As the fire and smoke died down in make-shift hearths that dotted Thiruvananthapuram on the occasion of Attukal Devi Pongala festival, a group of architects gathered the leftover clay bricks from the fireplaces to pay tribute to legendary architect Laurie Baker.
With the bricks, dumped along the roads by women devotees after the festival that ended on Friday, the group erected 100 installations across the city to commemorate the birth centenary of Baker, known for his low-cost architecture.
This year the festival, celebrated on March 2, coincided with the architect’s 100th birth anniversary.
During the festival, women build make-shift hearths and prepare an offering to the presiding deity with a mix of rice, jaggary and ghee. Once the festival is over, many abandon the bricks used to make the hearths.
This year, according to Attukal temple authorities, 3.5 million women performed the Pongala.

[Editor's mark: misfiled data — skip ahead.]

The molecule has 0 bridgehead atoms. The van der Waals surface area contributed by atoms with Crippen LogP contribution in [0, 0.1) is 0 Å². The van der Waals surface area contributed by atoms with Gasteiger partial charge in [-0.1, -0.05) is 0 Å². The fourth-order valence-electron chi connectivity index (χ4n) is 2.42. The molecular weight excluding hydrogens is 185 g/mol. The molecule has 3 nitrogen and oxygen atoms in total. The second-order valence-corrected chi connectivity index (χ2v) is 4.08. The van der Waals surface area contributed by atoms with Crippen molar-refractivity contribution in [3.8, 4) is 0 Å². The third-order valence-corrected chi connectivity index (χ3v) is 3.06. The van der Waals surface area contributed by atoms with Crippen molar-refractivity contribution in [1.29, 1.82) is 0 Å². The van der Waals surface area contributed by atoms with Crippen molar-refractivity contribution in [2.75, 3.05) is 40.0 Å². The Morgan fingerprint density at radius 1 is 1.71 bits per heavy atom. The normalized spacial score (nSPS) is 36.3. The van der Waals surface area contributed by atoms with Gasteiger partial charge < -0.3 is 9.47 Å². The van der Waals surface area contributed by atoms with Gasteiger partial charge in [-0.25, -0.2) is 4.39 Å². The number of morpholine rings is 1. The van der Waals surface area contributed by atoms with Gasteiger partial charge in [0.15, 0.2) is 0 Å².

The installations that came up on Saturday as part of a campaign titled ‘Beyond the bricks’ will be on display for three days. After dismantling of the installations, the bricks will be reused to build houses for the homeless on the outskirts of the city, said organisers of the programme.
“Nothing should go to waste, it is our tribute to our master. Usually after Pongala at least 30% of the bricks used to build hearths get wasted. Through 100 installations, they come back to life again,” said K B Jayakrishnan, the convenor of Thiruvananthapuram chapter of the Indian Institute of Architects.